Jasani believes that going forward, the South market with Bangalore as the hub is going to be very important for Isobar. “There is a lot of untapped potential that we can go after, both from the start-up ecosystem and traditional legacy companies which need to use digital,” he comments.

Jasani believes that the whole industry needs to start thinking digital: “Offline media agencies are thinking digital. But the mainline creative agency which is often the custodian of the brand does not still completely think digital.” It may be an unpopular opinion, but Jasani feels since mainline creative agencies are the ones to lead the account planning and the strategy, they too need to think digital. “Some are changing, but the change is not taking place at the pace that it needs to,” he observes.

Another point he makes is that though digital is extremely measureable, clients come back saying digital is not measurable because there is no common metric. “We (globally) need to work together to find a better and simple way to explain how a campaign works and compare across platforms,” Jasani says.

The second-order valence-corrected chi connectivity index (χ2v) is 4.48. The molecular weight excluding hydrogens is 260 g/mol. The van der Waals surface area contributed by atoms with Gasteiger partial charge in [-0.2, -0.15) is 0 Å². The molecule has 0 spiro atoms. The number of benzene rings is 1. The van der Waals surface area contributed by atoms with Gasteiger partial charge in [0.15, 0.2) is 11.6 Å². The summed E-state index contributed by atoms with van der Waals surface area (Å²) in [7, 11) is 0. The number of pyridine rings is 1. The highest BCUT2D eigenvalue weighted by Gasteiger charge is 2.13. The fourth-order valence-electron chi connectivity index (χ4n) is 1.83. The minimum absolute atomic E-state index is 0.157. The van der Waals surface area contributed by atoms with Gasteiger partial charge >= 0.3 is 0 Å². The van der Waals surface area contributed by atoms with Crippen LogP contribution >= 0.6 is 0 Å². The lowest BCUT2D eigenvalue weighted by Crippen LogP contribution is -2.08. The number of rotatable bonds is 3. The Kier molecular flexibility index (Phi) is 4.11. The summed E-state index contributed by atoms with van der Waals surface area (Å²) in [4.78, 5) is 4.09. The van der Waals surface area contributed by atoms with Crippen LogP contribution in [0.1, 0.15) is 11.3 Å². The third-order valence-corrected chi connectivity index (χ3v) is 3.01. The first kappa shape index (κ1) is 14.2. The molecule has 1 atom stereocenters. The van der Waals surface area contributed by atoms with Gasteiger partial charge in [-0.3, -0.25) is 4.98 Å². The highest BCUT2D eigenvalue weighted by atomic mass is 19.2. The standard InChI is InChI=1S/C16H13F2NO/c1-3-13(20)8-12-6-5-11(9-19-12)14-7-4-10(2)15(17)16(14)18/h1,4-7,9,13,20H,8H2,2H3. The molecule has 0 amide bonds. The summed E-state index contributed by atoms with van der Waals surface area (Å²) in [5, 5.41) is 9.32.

The lack of talent is one area that he wants addressed at the earliest. He believes that postgraduate programmes in Marketing must include a comprehensive course on digital marketing as part of the core syllabus.

Jasani says that Isobar India’s true strength lies in its people. “Over the last 10 years, my focus has been on building a great team and today, I can say with pride that ours is one of the best teams in the industry.” Jasani says the team’s efforts reflect in the awards that Isobar India has bagged, not just as an agency, but also for individual members of the agency. Jasani says he has followed Bhasin’s advice on team-building: “Don’t be afraid to hire people who are better than you.” Taking off from that piece of advice, Jasani is trying another approach. “I want to make myself redundant in the system,” he says. “I believe that teams need to be empowered and nurtured to be able to run for 20, 30, 40 years later when I am not around.” That, he says, should be the legacy a leader must leave behind.